Architectural Description of the Chateau de Versailles

Before becoming the residence of kings Louis XIV, Louis XV and Louis XVI, Versailles was a hunting pavilion constructed at the behest of Louis XIII by Nicolas Huaut. A castle was also built with a French garden where the royal court would spend time. However, when the king died, Anne of Austria would ensure the crown for her son, Louis XIV, and leave the Versailles apartments to abandon.

After his marriage to Marie-Thérèse of Austria, Louis XIV set up his official, royal residence at Versailles and construction began, in phases, to make it the incredible palace that it is today. For example, the Hall of Mirrors was only constructed in 1679 whereas the Sun King had already resided at Versailles for nearly 20 years.

The Rise of Baroque Architecture

Before the construction ordered by Louis XIV, the Château de Versailles domaine was made of bricks. It was the Italian Renaissance (14th-15th centuries), however, that would have a huge impact on French art for many decades. Baroque is characterized by extravagance in architecture, literature and music and was a veritable way of thinking that encouraged artisans to diversify decorative elements such as gilding, stucco arabesques, painted vaults and trompe-l’oeil.

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Moreover, the palace’s layout was revolved around the king. For example, his private chamber is located exactly in the middle of the palace, therefore demonstrating that everything must and does revolve around him. The first floor is reserved for the King and Queen’s apartments, north and south wings respectively.

Chapelle Royale of Château de Versailles

A Highly Technical Work of Art

Despite its being significantly influenced by the Baroque genre, the entirety of the Chateau de Versailles is particularly harmonious thanks to optical illusions. The palace’s set up is very geometric with some distortions that work together to give the illusion that a perfect harmony exists.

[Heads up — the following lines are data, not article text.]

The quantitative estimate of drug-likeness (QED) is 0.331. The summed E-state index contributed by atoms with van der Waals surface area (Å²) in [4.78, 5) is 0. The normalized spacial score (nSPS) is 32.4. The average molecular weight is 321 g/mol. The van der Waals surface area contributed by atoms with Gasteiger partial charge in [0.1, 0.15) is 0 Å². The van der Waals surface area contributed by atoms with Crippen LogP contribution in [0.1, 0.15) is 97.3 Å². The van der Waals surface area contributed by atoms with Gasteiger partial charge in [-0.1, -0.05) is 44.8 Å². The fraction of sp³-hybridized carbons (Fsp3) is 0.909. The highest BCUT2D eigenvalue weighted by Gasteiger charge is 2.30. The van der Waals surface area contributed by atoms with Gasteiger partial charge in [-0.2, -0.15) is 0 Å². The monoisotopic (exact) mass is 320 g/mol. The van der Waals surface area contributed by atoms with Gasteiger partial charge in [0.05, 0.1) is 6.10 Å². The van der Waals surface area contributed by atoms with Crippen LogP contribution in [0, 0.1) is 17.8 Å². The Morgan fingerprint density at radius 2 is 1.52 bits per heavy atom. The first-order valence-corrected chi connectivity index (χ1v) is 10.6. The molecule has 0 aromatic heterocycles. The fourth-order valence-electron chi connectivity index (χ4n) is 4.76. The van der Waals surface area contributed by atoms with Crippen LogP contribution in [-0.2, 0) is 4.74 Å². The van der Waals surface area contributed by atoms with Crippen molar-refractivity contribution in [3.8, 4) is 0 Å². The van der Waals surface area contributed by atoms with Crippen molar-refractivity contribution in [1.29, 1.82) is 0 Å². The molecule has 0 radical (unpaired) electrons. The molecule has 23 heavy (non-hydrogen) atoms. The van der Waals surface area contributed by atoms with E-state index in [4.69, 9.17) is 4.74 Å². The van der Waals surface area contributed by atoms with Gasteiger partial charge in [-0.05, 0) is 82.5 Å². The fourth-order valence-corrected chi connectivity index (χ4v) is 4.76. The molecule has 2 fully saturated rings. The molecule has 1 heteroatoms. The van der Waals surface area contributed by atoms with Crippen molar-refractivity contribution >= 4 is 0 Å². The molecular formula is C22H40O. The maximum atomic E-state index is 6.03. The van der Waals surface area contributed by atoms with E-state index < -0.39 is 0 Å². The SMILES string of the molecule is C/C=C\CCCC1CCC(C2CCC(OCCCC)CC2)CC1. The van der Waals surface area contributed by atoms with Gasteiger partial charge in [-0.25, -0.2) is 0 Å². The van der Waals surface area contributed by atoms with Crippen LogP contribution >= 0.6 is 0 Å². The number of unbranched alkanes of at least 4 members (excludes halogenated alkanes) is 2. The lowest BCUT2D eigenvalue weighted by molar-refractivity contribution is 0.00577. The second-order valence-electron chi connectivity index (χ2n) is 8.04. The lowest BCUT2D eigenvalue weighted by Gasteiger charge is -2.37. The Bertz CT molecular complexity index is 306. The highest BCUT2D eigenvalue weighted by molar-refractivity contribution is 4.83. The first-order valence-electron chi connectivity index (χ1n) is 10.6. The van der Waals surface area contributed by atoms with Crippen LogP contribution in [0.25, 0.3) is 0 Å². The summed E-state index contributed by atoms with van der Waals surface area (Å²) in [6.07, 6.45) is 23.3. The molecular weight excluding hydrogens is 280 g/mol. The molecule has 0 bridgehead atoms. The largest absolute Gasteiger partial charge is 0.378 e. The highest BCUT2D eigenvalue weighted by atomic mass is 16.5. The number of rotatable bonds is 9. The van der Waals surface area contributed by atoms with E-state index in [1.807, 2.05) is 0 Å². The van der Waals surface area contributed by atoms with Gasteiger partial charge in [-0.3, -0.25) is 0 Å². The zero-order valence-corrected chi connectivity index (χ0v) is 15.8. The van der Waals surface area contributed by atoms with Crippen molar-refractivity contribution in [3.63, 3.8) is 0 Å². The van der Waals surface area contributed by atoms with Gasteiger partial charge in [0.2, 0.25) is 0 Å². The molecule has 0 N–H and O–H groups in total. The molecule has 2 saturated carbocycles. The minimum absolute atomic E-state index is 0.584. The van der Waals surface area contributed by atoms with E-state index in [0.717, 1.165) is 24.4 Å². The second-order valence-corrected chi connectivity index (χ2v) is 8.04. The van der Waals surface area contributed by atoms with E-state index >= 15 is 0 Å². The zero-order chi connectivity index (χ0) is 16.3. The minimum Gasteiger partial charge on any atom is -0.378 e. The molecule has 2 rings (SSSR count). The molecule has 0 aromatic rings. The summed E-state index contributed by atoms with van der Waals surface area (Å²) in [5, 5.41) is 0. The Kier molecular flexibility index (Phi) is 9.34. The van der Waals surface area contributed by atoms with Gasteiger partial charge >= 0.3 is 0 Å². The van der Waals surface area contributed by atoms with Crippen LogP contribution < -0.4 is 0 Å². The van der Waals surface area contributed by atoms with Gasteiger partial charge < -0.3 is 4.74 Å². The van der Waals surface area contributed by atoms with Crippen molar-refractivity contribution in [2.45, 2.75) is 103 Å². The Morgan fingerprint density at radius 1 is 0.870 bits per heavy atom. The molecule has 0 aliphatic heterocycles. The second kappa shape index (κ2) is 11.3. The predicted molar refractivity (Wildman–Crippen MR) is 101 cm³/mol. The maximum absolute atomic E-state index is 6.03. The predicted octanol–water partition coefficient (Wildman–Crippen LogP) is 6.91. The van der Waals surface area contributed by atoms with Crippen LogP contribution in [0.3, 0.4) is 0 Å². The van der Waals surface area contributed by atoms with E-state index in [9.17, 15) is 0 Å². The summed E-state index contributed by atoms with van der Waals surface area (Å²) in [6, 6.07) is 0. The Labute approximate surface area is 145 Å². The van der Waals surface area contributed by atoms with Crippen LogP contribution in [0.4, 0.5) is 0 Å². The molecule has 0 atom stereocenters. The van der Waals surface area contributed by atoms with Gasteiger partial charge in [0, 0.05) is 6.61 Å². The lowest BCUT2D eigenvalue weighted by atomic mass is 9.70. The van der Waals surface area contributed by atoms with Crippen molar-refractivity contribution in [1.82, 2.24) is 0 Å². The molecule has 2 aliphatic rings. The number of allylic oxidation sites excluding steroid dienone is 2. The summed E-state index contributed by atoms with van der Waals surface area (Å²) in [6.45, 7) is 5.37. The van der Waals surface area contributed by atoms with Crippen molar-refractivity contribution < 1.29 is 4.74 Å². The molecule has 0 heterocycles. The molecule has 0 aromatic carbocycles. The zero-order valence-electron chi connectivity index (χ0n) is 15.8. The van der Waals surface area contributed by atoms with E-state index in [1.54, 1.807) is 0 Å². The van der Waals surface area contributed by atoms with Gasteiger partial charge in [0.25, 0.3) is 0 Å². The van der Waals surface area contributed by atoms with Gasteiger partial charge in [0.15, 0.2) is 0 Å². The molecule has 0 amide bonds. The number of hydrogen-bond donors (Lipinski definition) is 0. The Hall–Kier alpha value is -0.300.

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A historic monument since 1862, the palace’s apartments are located in its central axis. The most northern point in the palace houses the Battle Gallery and the Congress Hall. The palace’s chapel and the royal opera, completed after the death of Louis XIV, are in the north wing. In addition to its buildings, the palace is built around interior and exterior courtyards. The Arms Square welcomes visitors and immediately evokes the immensity of the palace. One can imagine the time it must’ve taken to cross the square’s 300 meters before arriving at the Court of Honor and imposing golden gate. The Royal, Marble and Princes Courts are lined up in the southern part of the palace and the Chapel is located in the northern part. Every section of the palace also has large interior courts that are split up into two smaller ones.

Grille à l'entrée de la cour d'honneur du château de Versailles

The Château de Versailles was not like it is today. Those who resided within its walls influenced the palace’s architecture and organization, which became increasingly complex until finally serving as an independent royal residence. The fact that it has a royal opera, its own chapel and various salons makes it both functional and efficient. It’s thanks to the talents of architects and artisans that Louis XIV was able to succeed in creating a society of pleasure where courtesans could enjoy a certain luxury with, of course, the Sun King at its center. Discover the different ways to visit the palace of Versailles with PARISCityVISION.